Egypt’s business owners worry about uncertainty
Jewelry maker Zeinab Khalifa in her shop. She and others in business worry about the Egyptian economy.
Kai Ryssdal: In Cairo, Egypt, on the anniversary of the first protests that led to the fall of Hosni Mubarak, tens of thousands of people made their way to Tahrir Square today.
Mahmoud Mustapha: I'm celebrating the departure of Mubarak.
Nadine Shams: We're here because nothing happened during the last year and we have to continue our revolution.
Megad Mohammed: It's celebrations as well as continuing the revolution.
It seems fair to say people think there's some unfinished business after the revolution that changed everything. Our series this week on Egypt's post-Mubarak economy is called One Year On. Marketplace's Stephen Beard is in Cairo, finding that though there is more democracy, the economy has taken a beating.
Stephen Beard: In a tiny basement room, Zeinab Khalifa and her team of four jewellery craftsmen are at work cutting, shaping, and burnishing a glittering array of rings and pendants, brooches and bracelets while sharing their gloomy views on the current state of Egypt.
Zeinab Khalifa: In the beginning we were very, very happy. Revolution come to free us. And we all going to have real freedom. But now we are not very optimistic about it.
The continuing unrest has kept millions of foreign visitors away from Egypt. Tourism is down by as much 80 percent in Cairo. The economy has slowed sharply. Zeinab's revenues have fallen by half.
Khalifa: Everything's not stable. People they don't spend as much. Of course, when the economy's like this, people they don't spend that much. So we are not really in a good state, really, in business.
A TV ad pushes the merit of Koki's fried chicken. The company that makes it employs 11,000 people and since the revolution its sales and profits have remained steady. But company boss Tarek Tawfik admits that investment and expansion have largely ground to a halt.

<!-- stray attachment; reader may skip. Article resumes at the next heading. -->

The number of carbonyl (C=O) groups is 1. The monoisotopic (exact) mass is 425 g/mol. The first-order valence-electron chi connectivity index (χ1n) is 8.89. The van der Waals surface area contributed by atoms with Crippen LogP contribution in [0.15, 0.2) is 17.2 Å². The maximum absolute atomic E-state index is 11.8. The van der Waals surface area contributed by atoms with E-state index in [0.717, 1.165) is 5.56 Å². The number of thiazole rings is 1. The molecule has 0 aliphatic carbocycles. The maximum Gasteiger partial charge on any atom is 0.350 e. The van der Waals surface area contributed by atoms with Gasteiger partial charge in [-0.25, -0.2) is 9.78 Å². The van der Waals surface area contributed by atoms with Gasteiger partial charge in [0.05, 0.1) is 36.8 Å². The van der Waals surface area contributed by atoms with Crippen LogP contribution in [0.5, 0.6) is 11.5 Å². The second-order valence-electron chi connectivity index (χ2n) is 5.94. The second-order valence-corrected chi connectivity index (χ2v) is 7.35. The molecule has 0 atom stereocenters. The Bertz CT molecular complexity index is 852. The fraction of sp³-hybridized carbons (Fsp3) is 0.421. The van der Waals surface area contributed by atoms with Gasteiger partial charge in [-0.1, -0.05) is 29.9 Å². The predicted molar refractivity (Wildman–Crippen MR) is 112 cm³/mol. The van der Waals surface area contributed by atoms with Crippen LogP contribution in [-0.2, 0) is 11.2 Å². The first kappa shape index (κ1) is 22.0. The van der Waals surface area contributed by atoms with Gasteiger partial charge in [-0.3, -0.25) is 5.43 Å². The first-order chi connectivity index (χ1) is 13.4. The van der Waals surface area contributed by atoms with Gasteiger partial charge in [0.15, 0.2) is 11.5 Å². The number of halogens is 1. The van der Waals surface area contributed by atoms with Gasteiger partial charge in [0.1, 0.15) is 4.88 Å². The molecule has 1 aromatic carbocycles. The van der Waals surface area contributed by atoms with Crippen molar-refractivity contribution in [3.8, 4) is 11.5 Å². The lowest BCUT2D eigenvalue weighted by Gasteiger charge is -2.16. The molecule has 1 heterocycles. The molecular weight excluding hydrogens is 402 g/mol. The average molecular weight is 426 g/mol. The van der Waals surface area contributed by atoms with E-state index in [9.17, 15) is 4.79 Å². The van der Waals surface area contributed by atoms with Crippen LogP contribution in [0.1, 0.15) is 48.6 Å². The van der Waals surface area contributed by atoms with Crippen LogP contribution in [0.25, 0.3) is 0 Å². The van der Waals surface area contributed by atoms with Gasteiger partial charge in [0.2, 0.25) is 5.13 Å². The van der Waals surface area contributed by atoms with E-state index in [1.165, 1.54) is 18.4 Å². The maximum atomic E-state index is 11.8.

Tareke Tawfik: There is no foreign direct investment. Even Egyptians investing in the country have been holding on until there is a better vision of what will ensue.
And he says the political paralysis has not made it any easier to do business in Egypt.
Tawfik: Getting permits, you know. Permits to build, permits to operate in a factory, in a store. It's a nightmare. The bureaucracy has been stifling.
There's no doubt that the Egyptian economy is in a much worse state since the Revolution. Spending on big government construction projects has slumped. And that's hit one of Cairo's biggest consulting civil engineers Mandouh Hamsa.
Mandouh Hamsa: We are in this company now suffering. We reduce our work force. We don't have project.
He says he's lost millions over the past year and had to shed half his work force -- some 300 people. But the irascible Mr. Hamsa is not pleased when I suggest the revolution is to blame.
He blames the ruling military council for mismanaging the economy and the political process. But he says business people should not complain about the bumps along the road to democracy.
Hamsa: Nothing is for free. They have to pay hardship for a while for their freedom, for their dignity, for their future. There's a price that has to be paid. And everyone must know that. The price have to be paid.
Jewellery maker Zeinab Khalifa knows that only too well and is prepared to pay it.
Khalifa: We're very much going to fight to keep the people working. To fight to keep our business open. To fight even for more freedom. We are now prepared to fight.
But it could be a long fight. She believes it could be 10 years before her business fully recovers.
In Cairo, I'm Stephen Beard for Marketplace.